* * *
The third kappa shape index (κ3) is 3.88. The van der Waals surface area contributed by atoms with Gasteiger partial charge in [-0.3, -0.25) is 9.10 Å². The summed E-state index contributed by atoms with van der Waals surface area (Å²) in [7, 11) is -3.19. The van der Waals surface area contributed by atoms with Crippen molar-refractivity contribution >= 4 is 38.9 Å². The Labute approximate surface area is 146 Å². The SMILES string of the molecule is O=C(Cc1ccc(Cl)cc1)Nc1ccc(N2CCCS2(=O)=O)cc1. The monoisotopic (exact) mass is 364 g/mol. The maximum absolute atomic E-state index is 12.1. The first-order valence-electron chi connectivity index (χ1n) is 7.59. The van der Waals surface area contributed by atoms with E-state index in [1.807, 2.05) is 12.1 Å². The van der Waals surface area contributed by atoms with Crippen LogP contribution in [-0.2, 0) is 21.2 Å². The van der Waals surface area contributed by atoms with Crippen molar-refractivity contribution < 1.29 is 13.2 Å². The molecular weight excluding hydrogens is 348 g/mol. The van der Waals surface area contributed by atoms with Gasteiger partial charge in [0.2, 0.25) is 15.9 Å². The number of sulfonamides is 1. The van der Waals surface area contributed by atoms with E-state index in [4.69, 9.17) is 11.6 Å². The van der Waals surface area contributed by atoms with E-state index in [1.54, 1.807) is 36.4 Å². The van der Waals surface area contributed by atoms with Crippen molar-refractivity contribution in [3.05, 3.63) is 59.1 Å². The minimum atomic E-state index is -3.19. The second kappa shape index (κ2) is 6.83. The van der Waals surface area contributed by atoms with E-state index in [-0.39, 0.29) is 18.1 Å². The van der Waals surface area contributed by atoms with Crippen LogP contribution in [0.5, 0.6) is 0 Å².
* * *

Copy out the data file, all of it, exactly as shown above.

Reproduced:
The third kappa shape index (κ3) is 3.88. The van der Waals surface area contributed by atoms with Gasteiger partial charge in [-0.3, -0.25) is 9.10 Å². The summed E-state index contributed by atoms with van der Waals surface area (Å²) in [7, 11) is -3.19. The van der Waals surface area contributed by atoms with Crippen molar-refractivity contribution >= 4 is 38.9 Å². The Labute approximate surface area is 146 Å². The SMILES string of the molecule is O=C(Cc1ccc(Cl)cc1)Nc1ccc(N2CCCS2(=O)=O)cc1. The monoisotopic (exact) mass is 364 g/mol. The maximum absolute atomic E-state index is 12.1. The first-order valence-electron chi connectivity index (χ1n) is 7.59. The van der Waals surface area contributed by atoms with E-state index in [1.807, 2.05) is 12.1 Å². The van der Waals surface area contributed by atoms with Crippen LogP contribution in [-0.2, 0) is 21.2 Å². The van der Waals surface area contributed by atoms with Crippen molar-refractivity contribution < 1.29 is 13.2 Å². The molecular weight excluding hydrogens is 348 g/mol. The van der Waals surface area contributed by atoms with Gasteiger partial charge in [0.2, 0.25) is 15.9 Å². The number of sulfonamides is 1. The van der Waals surface area contributed by atoms with E-state index in [4.69, 9.17) is 11.6 Å². The van der Waals surface area contributed by atoms with E-state index in [1.54, 1.807) is 36.4 Å². The van der Waals surface area contributed by atoms with Crippen molar-refractivity contribution in [3.05, 3.63) is 59.1 Å². The minimum atomic E-state index is -3.19. The second kappa shape index (κ2) is 6.83. The van der Waals surface area contributed by atoms with E-state index in [-0.39, 0.29) is 18.1 Å². The van der Waals surface area contributed by atoms with Crippen LogP contribution in [0.5, 0.6) is 0 Å².